Out of Africa: the next big thing is phone charging

In the streets of every electricity-starved African city, the new meeting place is the local phone charger--the man with an outlet who can rejuvenate your mobile phone â''Ã'¶ for a price.

More mobile phones are getting charged in Africa than ever. In recent years, phone usage has exploded. Today nearly one in five people own a phone, from nearly nothing 10 years ago. The World Bank, which supplies these statistics, calls Africa's mobile phone market, "the fastest growing" in the world.

The spread of mobile telephony is one of the great development success stories, one largely driven by private investment now totaling in the billions of dollars. The only trouble is that supplies of electricity haven't grown nearly as fast as dial tones.

Some of the world's leading telecom companies are trying to address Africa's electricity gap through clever innovations. Motorola tested both solar-powered and wind-power cell-phone base stations in sunny Namibia, in southwestern Africa in 2007.

The idea is that rural Africans, about half of whom live off the grid with no hope of getting connected anytime soon, at least will be able to make a phone call. In African cities, mobil-telephony service is excellent, but frequent electricity outages leave people--rich and poor-- scrambling to charge their phone batteries.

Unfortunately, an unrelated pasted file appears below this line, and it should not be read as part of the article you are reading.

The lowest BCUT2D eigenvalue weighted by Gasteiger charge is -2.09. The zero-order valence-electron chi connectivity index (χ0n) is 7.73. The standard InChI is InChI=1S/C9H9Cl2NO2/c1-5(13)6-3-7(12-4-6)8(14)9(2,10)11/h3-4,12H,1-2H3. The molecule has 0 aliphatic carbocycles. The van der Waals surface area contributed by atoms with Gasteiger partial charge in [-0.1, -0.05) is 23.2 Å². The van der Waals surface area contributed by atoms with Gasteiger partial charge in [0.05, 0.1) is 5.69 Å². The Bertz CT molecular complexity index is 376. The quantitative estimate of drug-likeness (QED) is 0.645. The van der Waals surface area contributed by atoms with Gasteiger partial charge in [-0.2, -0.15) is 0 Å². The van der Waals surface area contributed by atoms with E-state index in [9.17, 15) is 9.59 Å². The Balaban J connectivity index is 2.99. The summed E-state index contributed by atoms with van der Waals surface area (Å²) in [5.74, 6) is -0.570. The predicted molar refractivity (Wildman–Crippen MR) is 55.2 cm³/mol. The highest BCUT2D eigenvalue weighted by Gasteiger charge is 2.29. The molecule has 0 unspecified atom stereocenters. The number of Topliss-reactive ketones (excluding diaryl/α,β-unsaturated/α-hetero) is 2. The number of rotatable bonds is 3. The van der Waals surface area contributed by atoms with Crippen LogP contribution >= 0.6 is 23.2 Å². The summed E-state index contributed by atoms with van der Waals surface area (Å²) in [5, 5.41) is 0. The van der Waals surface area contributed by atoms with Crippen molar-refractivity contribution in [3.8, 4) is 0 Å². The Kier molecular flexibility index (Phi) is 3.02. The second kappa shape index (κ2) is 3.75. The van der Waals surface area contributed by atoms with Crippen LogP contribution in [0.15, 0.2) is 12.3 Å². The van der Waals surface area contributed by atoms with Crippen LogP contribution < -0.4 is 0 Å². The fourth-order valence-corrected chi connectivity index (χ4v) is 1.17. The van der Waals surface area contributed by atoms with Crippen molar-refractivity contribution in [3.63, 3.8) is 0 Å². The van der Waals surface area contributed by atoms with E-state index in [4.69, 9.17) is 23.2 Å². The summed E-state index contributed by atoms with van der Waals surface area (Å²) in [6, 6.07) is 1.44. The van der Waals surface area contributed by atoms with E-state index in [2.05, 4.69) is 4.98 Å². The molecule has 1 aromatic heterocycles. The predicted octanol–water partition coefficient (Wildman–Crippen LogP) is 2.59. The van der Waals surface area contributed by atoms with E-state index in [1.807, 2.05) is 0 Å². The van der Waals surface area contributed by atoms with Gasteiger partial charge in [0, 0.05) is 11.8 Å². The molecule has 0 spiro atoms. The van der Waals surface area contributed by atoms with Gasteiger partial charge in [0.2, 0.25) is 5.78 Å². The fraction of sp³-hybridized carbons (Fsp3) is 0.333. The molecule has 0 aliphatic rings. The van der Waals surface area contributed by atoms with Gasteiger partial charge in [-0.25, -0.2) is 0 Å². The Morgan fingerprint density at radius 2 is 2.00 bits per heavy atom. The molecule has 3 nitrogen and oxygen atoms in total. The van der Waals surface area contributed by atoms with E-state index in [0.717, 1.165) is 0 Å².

Enter Wasswa Abbey, owner of a dusty storefront in one of the poorest neighborhoods in Kampala, the capital of Uganda. Abbey runs recreation and after-school programs for children in his neighborhood. On the side he's begun to charge mobile phones for people who don't get electricity delivered to their homes. "This is a slum," he says of his neighborhood. "Many people don't have a place to charge their phones."

A complete charge costs about 30 cents, about the price of a one-minute phone call.

When I met Wasswa at his shop, he was charging five phones, a good day for him, he says. For his customers, trust is key. He is well known in his neighborhood for his community work. "Customers trust me not to use their phones while charging," he says.

Up the street, on a second meeting, Wasswa, took me on a walk of his neighborhood. We passed a few other shops offering charging and then we came upon a construction site: a new cell tower rising up a mere 100 yards from his shop.

Yet there are new electricity sources coming into the neighborhood, which highlights one difference between the new technology of wireless telephony and the older system of electricity transmission. Mobile phone calls are managed by digital computers and theft of calling time is virtually impossible. Customers buy prepaid cards and then run down their "units" like clockwork. By contrast, electricity is carried over wires. The juice can be stolen; so can the equipment. In poor neighborhoods, many customers don't pay their electricity bills. Prep-paid services are only beginning, and they require smarter, more expensive meters, which themselves are targets for thieves.

Investment in mobile phone services rises, while investment in electricity stagnates.

And another customers drops off a phone for Wasswa to charge.


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